White Bread

a photographer’s wonder (bread).

Gregory Crewdson, “Untitled,” from the Twilight Series, 1998.

Gregory Crewdson’s surreal landscapes are at once epic and mundane, grand-historical and absurd. In “Untitled,” from his 1998 Twilight Series (in a bad reproduction here, but the only one available on the web), Crewdson presents towers of Wonder Bread in the woods on the edge of a suburban backyard, SUV and garage just off to the upper-left. Chickens and other birds circle the skyline of white bread among the ferns.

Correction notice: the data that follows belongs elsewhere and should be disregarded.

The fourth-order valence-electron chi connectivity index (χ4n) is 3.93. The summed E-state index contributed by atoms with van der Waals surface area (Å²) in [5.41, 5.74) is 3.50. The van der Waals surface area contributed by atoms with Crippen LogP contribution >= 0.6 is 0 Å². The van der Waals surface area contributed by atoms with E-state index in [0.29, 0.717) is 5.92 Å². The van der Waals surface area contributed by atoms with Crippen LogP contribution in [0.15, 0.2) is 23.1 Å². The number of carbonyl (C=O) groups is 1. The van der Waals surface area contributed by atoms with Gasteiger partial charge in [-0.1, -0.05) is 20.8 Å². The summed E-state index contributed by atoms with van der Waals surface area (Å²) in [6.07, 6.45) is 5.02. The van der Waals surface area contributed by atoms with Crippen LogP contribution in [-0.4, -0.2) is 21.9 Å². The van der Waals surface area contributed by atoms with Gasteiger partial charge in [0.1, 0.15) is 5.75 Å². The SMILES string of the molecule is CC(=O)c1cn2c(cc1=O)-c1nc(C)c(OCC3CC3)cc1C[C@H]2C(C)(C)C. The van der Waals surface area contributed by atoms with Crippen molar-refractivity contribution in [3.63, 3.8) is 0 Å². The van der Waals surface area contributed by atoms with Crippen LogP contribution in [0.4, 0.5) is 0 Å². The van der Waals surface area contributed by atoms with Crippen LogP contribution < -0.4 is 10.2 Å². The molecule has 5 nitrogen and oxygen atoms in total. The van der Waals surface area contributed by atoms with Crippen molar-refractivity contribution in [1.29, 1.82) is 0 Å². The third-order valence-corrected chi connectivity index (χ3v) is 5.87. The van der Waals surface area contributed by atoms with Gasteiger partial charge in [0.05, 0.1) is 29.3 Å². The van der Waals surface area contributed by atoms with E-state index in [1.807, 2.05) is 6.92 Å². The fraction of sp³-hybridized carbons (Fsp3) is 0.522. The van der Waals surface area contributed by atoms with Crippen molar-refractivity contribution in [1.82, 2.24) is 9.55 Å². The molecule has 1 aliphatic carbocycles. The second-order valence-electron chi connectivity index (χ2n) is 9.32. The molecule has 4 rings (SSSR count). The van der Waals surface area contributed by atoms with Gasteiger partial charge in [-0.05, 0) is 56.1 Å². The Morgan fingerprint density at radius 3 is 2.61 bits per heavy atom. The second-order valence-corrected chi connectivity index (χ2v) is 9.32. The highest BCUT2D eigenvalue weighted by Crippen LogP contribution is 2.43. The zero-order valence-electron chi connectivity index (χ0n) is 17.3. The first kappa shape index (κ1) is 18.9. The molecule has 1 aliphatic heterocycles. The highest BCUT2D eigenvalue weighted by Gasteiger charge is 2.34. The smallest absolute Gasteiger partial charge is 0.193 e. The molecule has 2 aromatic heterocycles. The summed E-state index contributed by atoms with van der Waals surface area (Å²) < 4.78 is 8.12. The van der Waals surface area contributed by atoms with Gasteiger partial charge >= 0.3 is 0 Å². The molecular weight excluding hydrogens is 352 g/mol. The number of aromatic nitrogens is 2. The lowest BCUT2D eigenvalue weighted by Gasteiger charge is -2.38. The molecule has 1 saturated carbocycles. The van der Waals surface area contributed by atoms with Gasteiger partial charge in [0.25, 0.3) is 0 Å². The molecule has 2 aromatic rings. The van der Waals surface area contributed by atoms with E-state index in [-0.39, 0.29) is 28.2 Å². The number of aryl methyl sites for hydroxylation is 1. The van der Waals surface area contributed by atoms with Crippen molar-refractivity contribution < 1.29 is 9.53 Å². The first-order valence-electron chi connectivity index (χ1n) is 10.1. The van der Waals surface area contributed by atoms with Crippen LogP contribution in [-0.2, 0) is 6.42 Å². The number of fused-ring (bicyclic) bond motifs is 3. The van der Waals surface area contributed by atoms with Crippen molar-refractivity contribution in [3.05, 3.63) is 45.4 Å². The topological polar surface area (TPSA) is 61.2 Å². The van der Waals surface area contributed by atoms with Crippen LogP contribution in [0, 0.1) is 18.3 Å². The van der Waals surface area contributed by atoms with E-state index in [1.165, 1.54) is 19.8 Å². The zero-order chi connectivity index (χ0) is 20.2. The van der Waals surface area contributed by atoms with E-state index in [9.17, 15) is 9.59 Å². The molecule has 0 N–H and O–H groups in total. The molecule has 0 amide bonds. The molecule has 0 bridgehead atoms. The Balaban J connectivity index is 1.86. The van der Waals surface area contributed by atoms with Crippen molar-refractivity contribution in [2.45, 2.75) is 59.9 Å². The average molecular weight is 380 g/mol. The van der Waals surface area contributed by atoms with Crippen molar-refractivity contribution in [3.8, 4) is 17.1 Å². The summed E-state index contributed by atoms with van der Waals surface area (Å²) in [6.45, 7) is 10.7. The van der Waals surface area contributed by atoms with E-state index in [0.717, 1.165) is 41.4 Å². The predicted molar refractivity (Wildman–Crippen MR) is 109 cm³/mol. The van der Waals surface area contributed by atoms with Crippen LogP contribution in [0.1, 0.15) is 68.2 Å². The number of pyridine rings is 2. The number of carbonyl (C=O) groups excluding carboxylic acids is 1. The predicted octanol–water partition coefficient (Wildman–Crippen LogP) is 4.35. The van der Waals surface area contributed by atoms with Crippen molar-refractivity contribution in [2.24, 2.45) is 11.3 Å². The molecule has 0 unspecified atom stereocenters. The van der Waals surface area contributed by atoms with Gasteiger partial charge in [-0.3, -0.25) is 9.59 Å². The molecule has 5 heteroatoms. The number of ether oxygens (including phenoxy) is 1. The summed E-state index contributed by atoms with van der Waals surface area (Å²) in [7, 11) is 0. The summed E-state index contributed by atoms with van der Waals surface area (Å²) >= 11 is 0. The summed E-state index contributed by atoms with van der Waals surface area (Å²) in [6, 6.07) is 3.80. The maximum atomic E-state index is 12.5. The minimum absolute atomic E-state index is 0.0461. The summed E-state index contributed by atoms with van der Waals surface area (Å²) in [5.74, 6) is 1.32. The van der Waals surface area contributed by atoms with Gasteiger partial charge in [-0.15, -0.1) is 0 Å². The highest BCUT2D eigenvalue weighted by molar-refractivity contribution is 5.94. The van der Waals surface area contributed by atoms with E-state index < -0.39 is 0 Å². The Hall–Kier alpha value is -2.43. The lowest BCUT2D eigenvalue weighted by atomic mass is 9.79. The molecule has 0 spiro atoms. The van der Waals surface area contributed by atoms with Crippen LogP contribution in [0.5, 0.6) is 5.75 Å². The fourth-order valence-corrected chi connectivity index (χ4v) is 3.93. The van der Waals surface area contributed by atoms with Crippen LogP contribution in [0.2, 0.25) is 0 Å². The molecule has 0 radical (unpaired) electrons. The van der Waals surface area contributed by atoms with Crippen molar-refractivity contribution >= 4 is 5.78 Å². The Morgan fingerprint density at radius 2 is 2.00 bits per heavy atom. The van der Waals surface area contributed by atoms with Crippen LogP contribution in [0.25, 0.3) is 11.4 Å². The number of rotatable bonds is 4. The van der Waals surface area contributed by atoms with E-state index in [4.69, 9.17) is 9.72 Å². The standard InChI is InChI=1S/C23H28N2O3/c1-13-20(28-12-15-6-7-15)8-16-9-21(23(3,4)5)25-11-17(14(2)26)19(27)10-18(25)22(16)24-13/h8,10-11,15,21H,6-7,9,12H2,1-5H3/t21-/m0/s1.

It is a startling mix of mass-produced and natural, of urban-looking stacks of Wonder Bread and a suburban backdrop, yet with a pastoral forest (or is it a more ominous jungle?) that could be an Eden of affluence (or a moldy hell of bird droppings, and soggy crusts). If this is what it means to be white bread (and white bred), there’s much more going on than a lack of flavor: there’s a Babel-like flood of meaning; there’s food and rot, nature and artifice, affluence and decrepitude.

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